The best kind of stress is the one that’s at the upper limit of your potential. Pushing beyond your current capability. Challenges that make you feel a little out of control but not quite anxious and overly aroused.
Most people think practice makes perfect. But. its only the perfect practice that makes perfect. Perfect practice differentiates itself from regular practice with deep concentration. During a perfect practice, both your mind and bodies are 100% present.
Multi-taksking feels good because it gives you a sense of accomplishment even when there’s no significant work done. Our brains are not computers. Multitasking is a delusional thinking. Quality and quantity both suffers when we multi-task.
Technology, especially smartphones are hard to resist. We have become addicted to the chase of dopamine released by hundreds of apps fighting for our attention. Smartphone and the apps that we install on them are carefully designed by scientists, doctors and engineers so that they can hack our dopamine systems. They are designed with one aim, to flood our brain with dopamine.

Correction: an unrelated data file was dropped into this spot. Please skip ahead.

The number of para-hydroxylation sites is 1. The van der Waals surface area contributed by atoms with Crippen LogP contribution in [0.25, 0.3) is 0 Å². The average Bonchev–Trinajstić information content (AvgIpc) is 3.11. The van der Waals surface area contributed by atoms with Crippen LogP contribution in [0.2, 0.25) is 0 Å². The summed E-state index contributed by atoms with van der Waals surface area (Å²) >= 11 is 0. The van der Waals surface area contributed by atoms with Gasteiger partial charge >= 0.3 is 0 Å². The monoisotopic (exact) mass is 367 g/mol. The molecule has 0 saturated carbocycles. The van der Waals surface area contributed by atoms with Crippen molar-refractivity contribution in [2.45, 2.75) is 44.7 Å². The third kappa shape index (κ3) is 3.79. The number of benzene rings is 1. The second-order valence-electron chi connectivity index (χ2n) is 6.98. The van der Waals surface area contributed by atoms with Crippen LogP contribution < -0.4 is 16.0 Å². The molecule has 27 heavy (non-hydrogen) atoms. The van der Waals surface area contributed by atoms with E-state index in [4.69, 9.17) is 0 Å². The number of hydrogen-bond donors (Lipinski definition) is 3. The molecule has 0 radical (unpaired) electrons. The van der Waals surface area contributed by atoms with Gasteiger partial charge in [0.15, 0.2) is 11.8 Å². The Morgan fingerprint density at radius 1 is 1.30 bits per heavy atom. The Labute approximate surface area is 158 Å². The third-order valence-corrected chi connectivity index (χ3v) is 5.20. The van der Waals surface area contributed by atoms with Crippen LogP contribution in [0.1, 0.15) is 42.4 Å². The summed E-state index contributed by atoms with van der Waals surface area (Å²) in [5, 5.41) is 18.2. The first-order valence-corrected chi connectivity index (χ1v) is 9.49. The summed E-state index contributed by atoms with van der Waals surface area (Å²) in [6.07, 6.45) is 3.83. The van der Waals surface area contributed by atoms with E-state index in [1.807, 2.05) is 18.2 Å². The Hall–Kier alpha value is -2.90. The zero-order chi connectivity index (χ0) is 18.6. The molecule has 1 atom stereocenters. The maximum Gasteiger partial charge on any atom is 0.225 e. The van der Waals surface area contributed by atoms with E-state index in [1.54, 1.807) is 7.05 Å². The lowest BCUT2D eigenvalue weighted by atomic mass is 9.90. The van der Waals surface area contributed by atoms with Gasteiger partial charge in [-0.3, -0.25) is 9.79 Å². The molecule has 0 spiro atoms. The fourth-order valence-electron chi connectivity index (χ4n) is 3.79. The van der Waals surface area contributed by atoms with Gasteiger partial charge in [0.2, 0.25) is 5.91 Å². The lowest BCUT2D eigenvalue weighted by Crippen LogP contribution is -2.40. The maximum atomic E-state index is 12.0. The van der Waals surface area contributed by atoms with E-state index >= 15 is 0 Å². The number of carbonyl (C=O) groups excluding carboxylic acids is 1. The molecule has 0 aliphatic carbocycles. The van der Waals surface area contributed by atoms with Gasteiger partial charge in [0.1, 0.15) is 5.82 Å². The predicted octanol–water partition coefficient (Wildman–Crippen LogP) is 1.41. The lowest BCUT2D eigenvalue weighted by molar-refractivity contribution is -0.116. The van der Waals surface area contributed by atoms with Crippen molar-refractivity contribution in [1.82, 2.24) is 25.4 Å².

Among the many solution to cure smartphone addiction is the out of sight, out of mind method. Having a phone within your reach is like having a loaded syringe in plain sight for a drug addict. Therefore, the best solution is to remove it from sight and move it out of view.
Blocks of stress
Working in chunks especially 60-90 minutes sprints filled by short breaks produces the best results among most individuals.
How the best view stress
Everyone feels stress. But what differentiates normal people from the elite performers? It’s their perception of stress. The elites are not immune to stress. They just know how to channel it properly.
Instead of viewing stress as dangerous, they know that they have to be stressed to grow. They feel the sensation of stress and pain and channel it for a more focused state of mind.
The Paradox of Rest
The prefrontal cortex is one of the most evolved parts of our brains; its complexity separates us from more primitive animals. But amygdala, the ’emotional center’ also called as “the governor” controls our most basic instincts, such as hunger and fear.